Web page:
The latest in the rash of chickette flicks, or bubble gum movies if you prefer, is one of the weaker entries in the proliferating genre. It’s fine that Hollywood has begun cranking out formula product for the adolescent female crowd, just as they’ve done for boys since time immemorial. But one does wonder whether a prominent shot of a young guy’s backside as he walks away from the camera–featured early on here–is really an improvement on the similar shots of girls’ scantily-clad behinds that have been staples in flicks directed at males. And that’s merely the start of the problems with Sara Sugerman’s picture.

“Confessions of a Teenage Drama Queen” stars Lindsay Lohan, whose turn in the “Freaky Friday” remake won plaudits, but her performance here hardly fulfills that promise. She plays Mary–though she prefers to call herself Lola–a teen dragged by her mother (Glenne Headly) from the New York City she loves to a New Jersey suburb. At her new high school she immediately befriends Ella (Alison Pill), a bedraggled neighbor who shares her love of the improbably named rock band Sidarthur, while falling afoul of local bitch princess Carla (Megan Fox), whom she beats out for the lead in the school drama production–an updated musical version of “Pygmalion” directed by goofy teacher Miss Baggoli (Carol Kane). She also catches the eye of a good-natured classmate named Sam (Eli Marienthal). But when Sidarthur announces their imminent breakup after one last New York concert, Lola convinces the nervous Ella they should go to any length necessary to get to it, and to the party afterward–something that becomes imperative after Carla announces that, as the daughter of the band’s lawyer, she’s been invited. There follow all sorts of cutesy adventures that eventually bring the girls into closer-than-expected contact with Sidarthur’s lead singer Stu Wolfe (Adam Garcia). But trouble brews when Ella discovers that Lola hasn’t been entirely honest with her and Carla contrives to humiliate Lola in front of the entire school and steal her starring role.

Despite the fact that Gail Parent’s script is based on one of the tween books by Dyan Sheldon, which are reportedly quite popular, the story here is pretty much a mess. Essentially “Confessions” is a juvenile “I Love Lucy” episode, with Lola the ditzy, risk-taking self-promoter and Ella the hapless Ethel Mertz sidekick, but it’s presented in the candy-colored “Clueless” style of Hollywood adolescent fantasy and burdened by clumsy twists at the end designed to teach Life Lessons about being yourself and recognizing what’s really important in life. The mixture never jells, making for a picture that’s more irritating than charming, not least in the out-of-tune encounter with Stu, who turns out to be an alcoholic (cured, it should be noted, by nothing more than a tongue-lashing from Lola), and in the almost surrealistically awful highlights from the “new Pygmalion” that serve as a big finale. The discomfort is accentuated by the unsteady work of Lohan, who tries too hard to make the curiously pushy, self-absorbed Lola likable and never succeeds. Fox doesn’t get beyond one-note shrillness as her rival, and Garcia proves singularly lacking in charisma as the supposedly irresistible rocker. On the other hand, Pill earns some sympathy as Lola’s newfound pal–even if the big crisis that comes between them toward the close has a forced quality to it–and Marienthal is a pleasant presence as the local dude Lola is obviously intended to wind up with.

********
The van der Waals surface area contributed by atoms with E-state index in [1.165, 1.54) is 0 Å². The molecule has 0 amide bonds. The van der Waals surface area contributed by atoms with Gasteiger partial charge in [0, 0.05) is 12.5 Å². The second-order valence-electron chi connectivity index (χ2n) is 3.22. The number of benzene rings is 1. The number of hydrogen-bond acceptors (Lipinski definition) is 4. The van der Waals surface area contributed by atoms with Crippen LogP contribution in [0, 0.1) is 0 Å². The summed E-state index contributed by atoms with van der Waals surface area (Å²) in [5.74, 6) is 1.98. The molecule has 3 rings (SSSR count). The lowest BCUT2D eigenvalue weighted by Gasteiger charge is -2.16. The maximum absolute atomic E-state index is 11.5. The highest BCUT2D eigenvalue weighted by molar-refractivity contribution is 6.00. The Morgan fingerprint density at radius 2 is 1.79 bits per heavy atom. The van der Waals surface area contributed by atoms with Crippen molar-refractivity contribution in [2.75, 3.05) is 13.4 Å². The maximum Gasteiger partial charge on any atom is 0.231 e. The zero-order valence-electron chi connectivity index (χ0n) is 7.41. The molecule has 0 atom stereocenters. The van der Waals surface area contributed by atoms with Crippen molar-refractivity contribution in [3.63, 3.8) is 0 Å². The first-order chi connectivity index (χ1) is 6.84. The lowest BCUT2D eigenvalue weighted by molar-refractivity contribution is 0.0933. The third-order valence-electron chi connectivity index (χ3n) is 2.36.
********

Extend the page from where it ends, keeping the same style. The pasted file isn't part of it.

The makers of “Confessions of a Teenage Drama Queen” try to conceal the creaky joints with glitz and ersatz cool narration, but it doesn’t take. Sugerman’s direction is very broad, especially in the treatment of a character like Kane’s Miss Baggoli, who might have stepped out of “Saved by the Bell,” and the production design aims for eccentric colorfulness but too often comes across as merely garish. Stephen Burum’s cinematography is good, within the confines of what would appear to be a cable-TV sized budget, but Mark Mothersbaugh’s score lays on the perkiness too insistently. Whoever is responsible for the “Pygmalion” songs and dances has much to answer for.

One wonders how long the flood of these Olsen twins-style movies can continue on the big screen; they’re basically the cinematic equivalents of Boy Band acts, and we know how short their shelf-life is. Eventually even the twelve-year old girls at whom flicks like “Confessions of a Teenage Drama Queen” are directed will probably realize the wisdom of skipping the theatrical showing and waiting for the DVD slumber-party screening. It can’t happen too soon.